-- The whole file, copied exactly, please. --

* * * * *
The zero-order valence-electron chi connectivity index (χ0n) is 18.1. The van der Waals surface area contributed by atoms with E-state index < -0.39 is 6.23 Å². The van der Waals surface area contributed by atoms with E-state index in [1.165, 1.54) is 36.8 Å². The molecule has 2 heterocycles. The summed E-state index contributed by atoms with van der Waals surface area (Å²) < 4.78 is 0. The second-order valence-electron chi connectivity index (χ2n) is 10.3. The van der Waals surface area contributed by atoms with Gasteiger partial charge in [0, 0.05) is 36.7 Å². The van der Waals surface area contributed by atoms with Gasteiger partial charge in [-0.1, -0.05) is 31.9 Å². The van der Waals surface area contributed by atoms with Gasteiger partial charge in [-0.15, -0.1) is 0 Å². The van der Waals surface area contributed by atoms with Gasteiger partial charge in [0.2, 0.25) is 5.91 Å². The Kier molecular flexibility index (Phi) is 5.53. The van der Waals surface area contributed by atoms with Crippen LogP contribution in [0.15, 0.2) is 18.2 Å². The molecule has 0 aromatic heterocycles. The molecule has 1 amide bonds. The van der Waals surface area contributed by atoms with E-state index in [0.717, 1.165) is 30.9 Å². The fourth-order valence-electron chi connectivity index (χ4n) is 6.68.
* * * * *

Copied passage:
The zero-order valence-electron chi connectivity index (χ0n) is 18.1. The van der Waals surface area contributed by atoms with E-state index < -0.39 is 6.23 Å². The van der Waals surface area contributed by atoms with E-state index in [1.165, 1.54) is 36.8 Å². The molecule has 2 heterocycles. The summed E-state index contributed by atoms with van der Waals surface area (Å²) < 4.78 is 0. The second-order valence-electron chi connectivity index (χ2n) is 10.3. The van der Waals surface area contributed by atoms with Gasteiger partial charge in [0, 0.05) is 36.7 Å². The van der Waals surface area contributed by atoms with Gasteiger partial charge in [-0.1, -0.05) is 31.9 Å². The van der Waals surface area contributed by atoms with Gasteiger partial charge in [-0.15, -0.1) is 0 Å². The van der Waals surface area contributed by atoms with Gasteiger partial charge in [0.2, 0.25) is 5.91 Å². The Kier molecular flexibility index (Phi) is 5.53. The van der Waals surface area contributed by atoms with Crippen LogP contribution in [0.15, 0.2) is 18.2 Å². The molecule has 0 aromatic heterocycles. The molecule has 1 amide bonds. The van der Waals surface area contributed by atoms with E-state index in [0.717, 1.165) is 30.9 Å². The fourth-order valence-electron chi connectivity index (χ4n) is 6.68.